Recently I had the opportunity to acquire and old Merit Megatouch arcade game. The Merit Megatouch line of arcade games was introduced in the 90s and was commonly found in bars and taverns. At the time Merit Industries was considered one of the leaders in touchscreen arcade games and continued to produce hardware versions up until 2014.
The particular model that I have is the Merit Megatouch XL it was released in 1997. The Megatouch XL was available as a 13” countertop cabinet, a 19” cabaret cabinet or a 19” upright cabinet, mine is the cabaret cabinet.
As with all Megatouch games, the XL model also offers a variety of games to play. You have several base categories to choose from, card, strategy, sports, erotic (can be disabled), and quiz & word games – Merit also released several software versions which included additional games in each of the base categories. The original software version for the XL was simply called “XL” (1997), followed by the XL5000/XL Super 5000 (1998), XL 6000 (1999), Gold (2000), Platinum / Double Platinum (2001), and Titanium / Titanium 2 (2002) each one providing new games along with the base games from the XL version.
I knew nothing about the Merit Megatouches other than the fact that I’ve seen and played them before in restaurants. So to get it working I knew that I would need to do some research.
Naturally, the first thing I wanted to do was take a look at the insides of this thing and see what I was dealing with. I had no idea what to expect other than a lot of dust. To my surprise, everything was easily accessible – there is a bottom access panel that slides out exposing the circuit boards. It was here that I would find myself spending the most time.
The main components include a mainboard, riser board, I/O board and CD-ROM drive. I found it interesting that there was no hard drive, but after some Internet searches I found that it actually utilized the CD-ROM drive to store all its game info – essentially it was the hard drive – poor design if you ask me. Besides the basic computing components, the machine relies on a few things in order to boot properly – the boot PROM/EPROM, software CD, and the Dallas Key. The boot PROM/EPROM is located on the I/O board, it has a version of DOS loaded on it so it boots their first, and then looks for the CD and Dallas Key – the Dallas Key is what copyright protects the software on the CD – if it does not match it won’t work.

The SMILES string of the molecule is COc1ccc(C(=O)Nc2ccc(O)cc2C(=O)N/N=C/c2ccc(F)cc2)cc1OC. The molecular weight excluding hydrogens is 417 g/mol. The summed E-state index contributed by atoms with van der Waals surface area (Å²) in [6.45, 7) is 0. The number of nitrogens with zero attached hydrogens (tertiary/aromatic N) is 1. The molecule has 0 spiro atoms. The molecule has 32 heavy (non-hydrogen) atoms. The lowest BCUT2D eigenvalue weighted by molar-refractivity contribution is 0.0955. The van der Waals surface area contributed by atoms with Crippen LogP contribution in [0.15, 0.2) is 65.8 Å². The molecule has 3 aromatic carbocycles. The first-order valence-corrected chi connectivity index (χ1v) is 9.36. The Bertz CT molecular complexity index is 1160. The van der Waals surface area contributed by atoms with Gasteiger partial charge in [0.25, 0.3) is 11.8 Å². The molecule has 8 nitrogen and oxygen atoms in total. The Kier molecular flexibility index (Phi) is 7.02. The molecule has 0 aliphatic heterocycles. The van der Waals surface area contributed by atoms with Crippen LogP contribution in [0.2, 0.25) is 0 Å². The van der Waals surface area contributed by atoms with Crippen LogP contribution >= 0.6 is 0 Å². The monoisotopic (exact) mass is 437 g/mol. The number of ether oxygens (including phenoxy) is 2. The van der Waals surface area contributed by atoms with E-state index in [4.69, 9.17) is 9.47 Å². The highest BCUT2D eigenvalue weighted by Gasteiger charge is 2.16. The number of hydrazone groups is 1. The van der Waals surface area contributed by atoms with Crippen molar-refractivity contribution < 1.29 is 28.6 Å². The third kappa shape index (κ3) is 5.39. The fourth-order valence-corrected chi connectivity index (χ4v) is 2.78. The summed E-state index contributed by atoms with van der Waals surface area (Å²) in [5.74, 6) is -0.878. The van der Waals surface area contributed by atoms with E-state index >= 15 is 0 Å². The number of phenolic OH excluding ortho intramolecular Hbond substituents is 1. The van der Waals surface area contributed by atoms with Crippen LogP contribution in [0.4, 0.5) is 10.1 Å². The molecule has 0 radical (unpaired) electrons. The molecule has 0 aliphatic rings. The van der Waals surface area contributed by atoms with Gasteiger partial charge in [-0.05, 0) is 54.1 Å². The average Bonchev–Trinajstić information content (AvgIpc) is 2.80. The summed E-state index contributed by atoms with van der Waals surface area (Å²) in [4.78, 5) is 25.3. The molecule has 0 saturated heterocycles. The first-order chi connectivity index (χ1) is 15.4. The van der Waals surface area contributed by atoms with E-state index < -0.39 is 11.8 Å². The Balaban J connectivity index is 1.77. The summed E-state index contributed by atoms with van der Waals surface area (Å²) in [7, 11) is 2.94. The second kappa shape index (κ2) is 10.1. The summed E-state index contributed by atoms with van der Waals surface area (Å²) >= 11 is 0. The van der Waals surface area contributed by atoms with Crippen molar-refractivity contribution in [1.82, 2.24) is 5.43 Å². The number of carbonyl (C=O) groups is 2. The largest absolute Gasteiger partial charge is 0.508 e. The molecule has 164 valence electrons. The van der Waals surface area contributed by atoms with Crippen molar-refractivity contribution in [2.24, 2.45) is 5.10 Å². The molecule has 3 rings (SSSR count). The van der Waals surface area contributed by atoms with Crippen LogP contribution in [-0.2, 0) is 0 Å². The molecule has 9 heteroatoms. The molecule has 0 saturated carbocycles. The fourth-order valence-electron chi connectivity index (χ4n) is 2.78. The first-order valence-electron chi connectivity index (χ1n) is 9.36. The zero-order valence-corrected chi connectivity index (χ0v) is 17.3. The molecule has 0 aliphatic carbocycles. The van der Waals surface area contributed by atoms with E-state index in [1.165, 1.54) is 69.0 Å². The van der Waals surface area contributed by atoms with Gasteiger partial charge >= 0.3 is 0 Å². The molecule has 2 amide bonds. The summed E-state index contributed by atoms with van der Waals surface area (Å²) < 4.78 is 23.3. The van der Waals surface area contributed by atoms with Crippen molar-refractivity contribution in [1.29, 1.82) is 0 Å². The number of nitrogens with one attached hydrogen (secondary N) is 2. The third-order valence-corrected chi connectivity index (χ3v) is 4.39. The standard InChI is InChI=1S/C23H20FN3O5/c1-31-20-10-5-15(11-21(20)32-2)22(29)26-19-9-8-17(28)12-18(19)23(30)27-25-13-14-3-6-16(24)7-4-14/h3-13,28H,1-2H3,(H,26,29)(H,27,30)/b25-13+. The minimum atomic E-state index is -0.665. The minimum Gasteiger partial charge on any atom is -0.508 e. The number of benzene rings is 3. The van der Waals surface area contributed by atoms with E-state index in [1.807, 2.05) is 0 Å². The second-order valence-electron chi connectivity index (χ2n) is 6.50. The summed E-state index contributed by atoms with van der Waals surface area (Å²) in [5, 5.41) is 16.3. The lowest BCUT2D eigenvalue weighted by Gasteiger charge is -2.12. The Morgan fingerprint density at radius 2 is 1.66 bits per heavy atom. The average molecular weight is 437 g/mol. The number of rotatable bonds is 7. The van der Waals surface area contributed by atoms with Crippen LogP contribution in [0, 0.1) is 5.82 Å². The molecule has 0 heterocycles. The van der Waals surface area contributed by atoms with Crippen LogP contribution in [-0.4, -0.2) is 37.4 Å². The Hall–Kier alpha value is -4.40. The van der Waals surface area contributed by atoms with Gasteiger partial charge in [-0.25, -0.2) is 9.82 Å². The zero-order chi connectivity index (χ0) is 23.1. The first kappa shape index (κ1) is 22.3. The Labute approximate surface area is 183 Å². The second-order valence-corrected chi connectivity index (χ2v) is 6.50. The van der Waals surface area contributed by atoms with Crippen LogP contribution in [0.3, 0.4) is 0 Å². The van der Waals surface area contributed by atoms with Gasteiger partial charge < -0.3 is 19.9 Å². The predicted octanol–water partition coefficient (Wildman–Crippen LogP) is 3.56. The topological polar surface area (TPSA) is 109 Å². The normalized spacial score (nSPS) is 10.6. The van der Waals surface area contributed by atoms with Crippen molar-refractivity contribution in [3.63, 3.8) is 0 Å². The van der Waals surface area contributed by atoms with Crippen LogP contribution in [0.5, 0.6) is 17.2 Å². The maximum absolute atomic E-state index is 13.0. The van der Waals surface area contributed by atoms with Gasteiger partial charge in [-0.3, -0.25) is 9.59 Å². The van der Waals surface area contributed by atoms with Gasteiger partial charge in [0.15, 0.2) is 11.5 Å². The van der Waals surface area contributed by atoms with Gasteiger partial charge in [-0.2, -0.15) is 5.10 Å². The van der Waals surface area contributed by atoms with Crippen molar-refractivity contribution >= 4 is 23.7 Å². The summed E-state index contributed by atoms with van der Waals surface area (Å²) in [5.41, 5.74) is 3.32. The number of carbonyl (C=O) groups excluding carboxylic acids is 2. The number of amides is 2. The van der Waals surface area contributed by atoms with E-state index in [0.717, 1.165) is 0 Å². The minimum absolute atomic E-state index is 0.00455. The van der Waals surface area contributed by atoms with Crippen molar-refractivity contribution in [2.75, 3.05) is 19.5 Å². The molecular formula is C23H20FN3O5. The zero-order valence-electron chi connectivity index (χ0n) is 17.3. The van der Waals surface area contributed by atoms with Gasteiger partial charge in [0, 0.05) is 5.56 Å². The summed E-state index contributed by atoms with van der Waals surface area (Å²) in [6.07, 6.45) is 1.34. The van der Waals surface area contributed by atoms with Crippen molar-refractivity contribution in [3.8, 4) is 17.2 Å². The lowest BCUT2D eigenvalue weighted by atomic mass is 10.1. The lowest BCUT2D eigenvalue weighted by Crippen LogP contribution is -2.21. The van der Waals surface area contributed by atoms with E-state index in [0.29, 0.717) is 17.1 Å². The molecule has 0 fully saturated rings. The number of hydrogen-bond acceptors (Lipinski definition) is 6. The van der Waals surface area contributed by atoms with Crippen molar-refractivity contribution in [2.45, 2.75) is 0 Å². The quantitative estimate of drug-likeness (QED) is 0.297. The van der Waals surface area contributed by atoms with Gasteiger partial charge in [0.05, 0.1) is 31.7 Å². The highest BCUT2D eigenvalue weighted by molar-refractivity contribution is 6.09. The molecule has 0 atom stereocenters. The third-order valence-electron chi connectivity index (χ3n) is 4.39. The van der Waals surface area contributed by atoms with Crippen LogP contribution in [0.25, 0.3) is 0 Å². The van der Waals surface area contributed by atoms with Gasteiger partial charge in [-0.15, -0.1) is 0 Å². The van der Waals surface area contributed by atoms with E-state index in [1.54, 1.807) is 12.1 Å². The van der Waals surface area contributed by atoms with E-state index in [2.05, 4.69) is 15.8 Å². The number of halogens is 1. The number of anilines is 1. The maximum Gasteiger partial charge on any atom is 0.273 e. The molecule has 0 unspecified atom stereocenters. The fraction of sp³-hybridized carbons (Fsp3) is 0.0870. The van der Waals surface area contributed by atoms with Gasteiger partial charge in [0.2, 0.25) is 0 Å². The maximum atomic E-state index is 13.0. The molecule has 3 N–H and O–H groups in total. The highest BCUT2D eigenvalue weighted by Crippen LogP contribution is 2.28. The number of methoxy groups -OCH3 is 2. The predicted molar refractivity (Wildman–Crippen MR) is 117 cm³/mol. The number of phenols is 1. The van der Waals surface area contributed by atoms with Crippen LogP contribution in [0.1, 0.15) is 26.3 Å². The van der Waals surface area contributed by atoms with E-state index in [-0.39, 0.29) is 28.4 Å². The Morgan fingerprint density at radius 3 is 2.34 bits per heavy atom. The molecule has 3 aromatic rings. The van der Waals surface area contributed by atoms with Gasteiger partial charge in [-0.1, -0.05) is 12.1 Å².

Further research showed that CD-ROM damage was a common issue with these arcade games, this was not surprising, after all, they were mainly in bars and taverns so all that smoke and bumping around couldn’t possibly be good for it.
My quest to make this arcade machine work again led me to a variety of places on the Internet and I found a handful of sites with a ton of information. I was especially thankful to the community over at arcadecontrols.com for pointing me in the right direction and helping me bring life to this piece of gaming history.
A number of first steps were recommended this included, changing out the CD-ROM drive, reseating all of the components including the boot PROM/EPROM chip – all of which I tried with no luck. However, each time the machine would give me a different error so I figured I was making some progress. One of the most common issues with these machines is that the riser board gets dirty or does not seat properly with the mainboard and I/O board. A solution is to clean the gold connector heads with a pencil eraser. After trying that and just about everything else I could think of, I was ready to give up.
But before I did I figured I would take a look at what parts were available for replacement, at this point, I had narrowed my troubleshooting down to either a bad mainboard or I/O board, so my focus was on replacing those first. I decided to try to replace the I/O board first because from my troubleshooting it seemed to be the most likely culprit. I looked around on eBay and saw that there were a handful of vendors selling various parts. I ended up finding a very helpful vendor that went out of his way to give me some pointers on what could be wrong. I ended up buying an I/O board from him and to my surprise, it actually worked. I was finally able to get the machine to fully boot.
You may think that this was the end of my journey to revive this ancient piece of gaming, but I wanted to know what else I could to with it. Back to the forums I went and found out that I could actually replace the CD-ROM drive with a hard drive. With help from another forum member who had already got this kind of setup working, I was able to successfully transition over to a hard drive version. This made things much faster and more reliable.
Its fun to tinker with something from the glory days of gaming, even more so whenever you are able to bring something back to life that you remember playing years ago – nothing beats that bit of nostalgia you get when you can relive those fun experiences.